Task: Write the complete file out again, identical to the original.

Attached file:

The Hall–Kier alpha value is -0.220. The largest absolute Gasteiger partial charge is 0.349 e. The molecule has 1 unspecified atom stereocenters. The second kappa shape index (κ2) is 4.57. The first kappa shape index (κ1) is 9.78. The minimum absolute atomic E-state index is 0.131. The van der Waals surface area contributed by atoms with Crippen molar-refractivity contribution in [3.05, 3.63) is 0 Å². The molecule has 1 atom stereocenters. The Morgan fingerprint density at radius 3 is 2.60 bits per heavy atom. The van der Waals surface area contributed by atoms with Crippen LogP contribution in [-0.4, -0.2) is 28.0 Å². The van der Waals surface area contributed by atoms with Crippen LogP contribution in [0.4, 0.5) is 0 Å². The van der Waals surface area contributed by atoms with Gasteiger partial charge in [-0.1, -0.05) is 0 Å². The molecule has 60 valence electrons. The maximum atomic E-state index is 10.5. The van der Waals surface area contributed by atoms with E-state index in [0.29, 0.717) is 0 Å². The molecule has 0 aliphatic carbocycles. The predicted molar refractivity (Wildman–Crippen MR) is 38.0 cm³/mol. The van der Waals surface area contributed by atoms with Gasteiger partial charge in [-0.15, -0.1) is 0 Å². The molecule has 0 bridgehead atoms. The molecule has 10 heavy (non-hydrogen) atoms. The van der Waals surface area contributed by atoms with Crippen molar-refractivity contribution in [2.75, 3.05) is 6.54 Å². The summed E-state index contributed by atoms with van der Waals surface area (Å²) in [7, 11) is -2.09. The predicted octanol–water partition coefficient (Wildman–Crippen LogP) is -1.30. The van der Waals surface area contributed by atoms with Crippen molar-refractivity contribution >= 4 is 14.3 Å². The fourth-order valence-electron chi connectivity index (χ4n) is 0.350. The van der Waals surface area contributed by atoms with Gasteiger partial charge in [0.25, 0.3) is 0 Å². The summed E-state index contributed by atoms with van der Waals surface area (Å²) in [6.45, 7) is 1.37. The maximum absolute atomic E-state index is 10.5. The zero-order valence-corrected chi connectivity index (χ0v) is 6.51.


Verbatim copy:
The Hall–Kier alpha value is -0.220. The largest absolute Gasteiger partial charge is 0.349 e. The molecule has 1 unspecified atom stereocenters. The second kappa shape index (κ2) is 4.57. The first kappa shape index (κ1) is 9.78. The minimum absolute atomic E-state index is 0.131. The van der Waals surface area contributed by atoms with Crippen molar-refractivity contribution in [3.05, 3.63) is 0 Å². The molecule has 1 atom stereocenters. The Morgan fingerprint density at radius 3 is 2.60 bits per heavy atom. The van der Waals surface area contributed by atoms with Crippen LogP contribution in [-0.4, -0.2) is 28.0 Å². The van der Waals surface area contributed by atoms with Crippen LogP contribution in [0.4, 0.5) is 0 Å². The van der Waals surface area contributed by atoms with Gasteiger partial charge in [-0.1, -0.05) is 0 Å². The molecule has 60 valence electrons. The maximum atomic E-state index is 10.5. The van der Waals surface area contributed by atoms with E-state index in [0.29, 0.717) is 0 Å². The molecule has 0 aliphatic carbocycles. The predicted molar refractivity (Wildman–Crippen MR) is 38.0 cm³/mol. The van der Waals surface area contributed by atoms with Gasteiger partial charge in [-0.15, -0.1) is 0 Å². The molecule has 0 bridgehead atoms. The molecule has 10 heavy (non-hydrogen) atoms. The van der Waals surface area contributed by atoms with Crippen molar-refractivity contribution in [2.75, 3.05) is 6.54 Å². The summed E-state index contributed by atoms with van der Waals surface area (Å²) in [7, 11) is -2.09. The predicted octanol–water partition coefficient (Wildman–Crippen LogP) is -1.30. The van der Waals surface area contributed by atoms with Crippen molar-refractivity contribution >= 4 is 14.3 Å². The fourth-order valence-electron chi connectivity index (χ4n) is 0.350. The van der Waals surface area contributed by atoms with Gasteiger partial charge in [0.25, 0.3) is 0 Å². The summed E-state index contributed by atoms with van der Waals surface area (Å²) in [6.45, 7) is 1.37. The maximum absolute atomic E-state index is 10.5. The zero-order valence-corrected chi connectivity index (χ0v) is 6.51.